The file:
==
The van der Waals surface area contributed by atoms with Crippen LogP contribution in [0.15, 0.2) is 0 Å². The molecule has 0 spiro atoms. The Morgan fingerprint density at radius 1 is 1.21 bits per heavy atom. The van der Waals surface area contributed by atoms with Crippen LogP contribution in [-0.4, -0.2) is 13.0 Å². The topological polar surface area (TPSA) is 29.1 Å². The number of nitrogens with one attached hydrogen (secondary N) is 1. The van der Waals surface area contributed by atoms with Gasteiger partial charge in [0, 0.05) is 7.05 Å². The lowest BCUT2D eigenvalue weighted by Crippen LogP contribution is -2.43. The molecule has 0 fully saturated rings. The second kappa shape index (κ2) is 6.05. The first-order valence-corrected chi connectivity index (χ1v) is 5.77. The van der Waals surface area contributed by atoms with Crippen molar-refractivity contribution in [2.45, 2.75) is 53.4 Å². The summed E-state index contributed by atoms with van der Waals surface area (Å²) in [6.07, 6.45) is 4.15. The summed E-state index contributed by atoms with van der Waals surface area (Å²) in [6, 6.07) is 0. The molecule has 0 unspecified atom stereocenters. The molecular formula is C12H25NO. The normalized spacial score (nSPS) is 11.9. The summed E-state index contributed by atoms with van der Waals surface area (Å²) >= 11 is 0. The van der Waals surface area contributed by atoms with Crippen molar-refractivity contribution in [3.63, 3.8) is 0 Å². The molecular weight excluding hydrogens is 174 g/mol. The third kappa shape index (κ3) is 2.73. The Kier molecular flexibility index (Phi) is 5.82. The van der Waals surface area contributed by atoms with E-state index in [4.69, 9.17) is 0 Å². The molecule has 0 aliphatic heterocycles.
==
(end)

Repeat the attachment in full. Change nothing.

The van der Waals surface area contributed by atoms with Crippen LogP contribution in [0.15, 0.2) is 0 Å². The molecule has 0 spiro atoms. The Morgan fingerprint density at radius 1 is 1.21 bits per heavy atom. The van der Waals surface area contributed by atoms with Crippen LogP contribution in [-0.4, -0.2) is 13.0 Å². The topological polar surface area (TPSA) is 29.1 Å². The number of nitrogens with one attached hydrogen (secondary N) is 1. The van der Waals surface area contributed by atoms with Gasteiger partial charge in [0, 0.05) is 7.05 Å². The lowest BCUT2D eigenvalue weighted by Crippen LogP contribution is -2.43. The molecule has 0 fully saturated rings. The second kappa shape index (κ2) is 6.05. The first-order valence-corrected chi connectivity index (χ1v) is 5.77. The van der Waals surface area contributed by atoms with Crippen molar-refractivity contribution in [2.45, 2.75) is 53.4 Å². The summed E-state index contributed by atoms with van der Waals surface area (Å²) in [6.07, 6.45) is 4.15. The summed E-state index contributed by atoms with van der Waals surface area (Å²) in [6, 6.07) is 0. The molecule has 0 unspecified atom stereocenters. The molecular formula is C12H25NO. The normalized spacial score (nSPS) is 11.9. The summed E-state index contributed by atoms with van der Waals surface area (Å²) >= 11 is 0. The van der Waals surface area contributed by atoms with Crippen molar-refractivity contribution in [3.63, 3.8) is 0 Å². The molecular weight excluding hydrogens is 174 g/mol. The third kappa shape index (κ3) is 2.73. The Kier molecular flexibility index (Phi) is 5.82. The van der Waals surface area contributed by atoms with E-state index in [4.69, 9.17) is 0 Å². The molecule has 0 aliphatic heterocycles.